Rob Masters, a trust officer at River City Bank in Rome, says Daisy healed long ago after being hit by a car shortly after Ben’s accident, but she almost always favors that leg – until there is a varmint to chase. Then, Daisy hauls as she so often did with Ben in the field across from the Masters’ home.

Whether she’s channeling Ben or not, Daisy is an example of the unexplainable.

Rob, and Karen, both 47, have more than one tale like that.

Ben was on his way home from a friend’s house one Saturday night, the evening after he started his first varsity football game, when his mother took that call.

There were no other vehicles involved. Ben had no passengers. When found, he was still belted in, air bags having deployed. He told the passer-by his mother’s phone number. His cell phone was in a bag in the back seat. No alcohol or drugs were involved.

Rob says, “We may never really know what happened.”

As with the Lundys, doctors stabilized Ben’s spine. The next day, hundreds of people gathered at the Coosa High stadium to pray for Ben, a strapping lad who the night before his accident had started in his first varsity football game. The prior spring, he advanced to the state wrestling meet at 189 pounds.

Hundreds, perhaps more, T-shirts and stickers have since been sold for Ben and David, and there have been other fundraisers. Enough money was raised to buy Ben a $17,000 functional electrical stimulation (FES) cycle that insurance would not cover. “It helps with circulation, muscle tone, elasticity,” Ben says.“It’s great.”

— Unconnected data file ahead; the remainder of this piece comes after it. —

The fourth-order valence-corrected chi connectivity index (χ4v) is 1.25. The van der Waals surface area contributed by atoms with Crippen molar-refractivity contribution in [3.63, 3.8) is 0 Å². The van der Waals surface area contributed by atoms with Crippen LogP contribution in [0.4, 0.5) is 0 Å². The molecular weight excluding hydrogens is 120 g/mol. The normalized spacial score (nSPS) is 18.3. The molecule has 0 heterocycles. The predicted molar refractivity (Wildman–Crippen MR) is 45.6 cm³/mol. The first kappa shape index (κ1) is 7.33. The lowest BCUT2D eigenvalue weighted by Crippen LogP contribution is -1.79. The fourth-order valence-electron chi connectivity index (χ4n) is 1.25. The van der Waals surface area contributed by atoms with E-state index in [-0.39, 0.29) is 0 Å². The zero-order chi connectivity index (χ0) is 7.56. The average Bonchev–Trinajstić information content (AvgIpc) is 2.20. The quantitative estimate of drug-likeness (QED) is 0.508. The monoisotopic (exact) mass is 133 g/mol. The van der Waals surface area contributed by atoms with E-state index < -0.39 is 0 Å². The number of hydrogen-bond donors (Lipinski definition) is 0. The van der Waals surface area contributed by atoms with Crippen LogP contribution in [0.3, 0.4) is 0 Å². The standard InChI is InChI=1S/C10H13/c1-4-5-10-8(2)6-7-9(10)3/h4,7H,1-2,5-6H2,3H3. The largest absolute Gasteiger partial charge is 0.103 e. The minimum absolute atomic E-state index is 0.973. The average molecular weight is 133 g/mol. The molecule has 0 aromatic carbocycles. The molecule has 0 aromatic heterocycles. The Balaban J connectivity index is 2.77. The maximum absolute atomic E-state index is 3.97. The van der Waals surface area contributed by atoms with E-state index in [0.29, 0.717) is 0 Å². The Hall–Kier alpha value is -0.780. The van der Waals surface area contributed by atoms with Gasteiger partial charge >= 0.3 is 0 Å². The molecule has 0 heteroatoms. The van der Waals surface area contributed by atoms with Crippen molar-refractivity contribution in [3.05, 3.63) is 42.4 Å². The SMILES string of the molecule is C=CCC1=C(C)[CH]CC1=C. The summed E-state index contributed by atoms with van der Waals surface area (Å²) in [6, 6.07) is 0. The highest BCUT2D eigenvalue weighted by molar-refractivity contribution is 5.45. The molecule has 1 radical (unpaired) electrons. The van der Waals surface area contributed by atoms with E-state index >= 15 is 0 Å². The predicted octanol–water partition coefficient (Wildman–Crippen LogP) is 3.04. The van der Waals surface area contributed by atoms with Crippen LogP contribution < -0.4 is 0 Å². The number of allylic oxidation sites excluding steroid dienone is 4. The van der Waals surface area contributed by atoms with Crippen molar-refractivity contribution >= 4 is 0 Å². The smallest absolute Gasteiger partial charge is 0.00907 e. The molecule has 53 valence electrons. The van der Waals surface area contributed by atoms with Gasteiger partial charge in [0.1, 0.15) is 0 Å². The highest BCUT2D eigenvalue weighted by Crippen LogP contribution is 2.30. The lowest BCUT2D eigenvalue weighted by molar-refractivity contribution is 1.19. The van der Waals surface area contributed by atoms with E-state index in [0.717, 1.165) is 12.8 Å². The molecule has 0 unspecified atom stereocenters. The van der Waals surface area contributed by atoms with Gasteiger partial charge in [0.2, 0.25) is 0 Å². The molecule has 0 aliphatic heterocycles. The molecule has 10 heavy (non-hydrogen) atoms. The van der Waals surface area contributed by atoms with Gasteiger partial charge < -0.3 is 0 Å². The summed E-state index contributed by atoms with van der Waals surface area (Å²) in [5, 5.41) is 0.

Karen says of the donations, “That’s just love.”

The brothers completed rehabilitation at Shepherd Center.

There has been more. One of Rob’s high school classmates, contractor Joey Smith, combined what had been two bedrooms into one in the Masters home, and enlarged and equipped an adjacent bathroom to accommodate Ben. He did the work at cost, or less, as he was able to get several suppliers to donate materials.

The high school has installed a special door, and a para-professional is provided by the Floyd County School System to assist Ben in class. He does quite a bit of work on an iPad. He returned to school in February 2012 of his junior year, about six months after his accident. He plans to graduate this spring, and then pursue a chemical or biomedical engineering degree at Georgia Tech or Southern Polytechnic University.

Ben remains a dreamer and a charmer. He’s handsome in a Channing Tatum sort of way. In fall 2011, classmates, teachers and parents traveled en masse to Shepherd Center to decorate his room for homecoming – complete with a disco ball. This past fall, he attended the real thing in a wheelchair.

He may not be as quick as before, but his functionality has grown so that on occasions Ben has practically ordered his mother to back off and adjust her role again. With both a motorized and a manual wheelchair, he favors the manual chair – not that he always has the option of using it. Fatigue comes into play.

“Everybody wants to get in a manual chair, be independent, do things on their own. That’s where I’m getting,” Ben says. “The first thing I relearned was to eat by myself. It was gradual, a couple weeks, three or four weeks before I could actually feed myself a whole meal without any special equipment.

“Then, grooming skills, brushing teeth, bathing, shaving. I have a shower chair. Most of the time, I can get in the shower on my own. Getting dressed on my own. . . probably in January (2012) was the first time I could put on a pair of jeans all by myself.”

There have been setbacks. Ben has dealt with a couple of staph infections and additional surgeries.

David’s recovery has been steadier.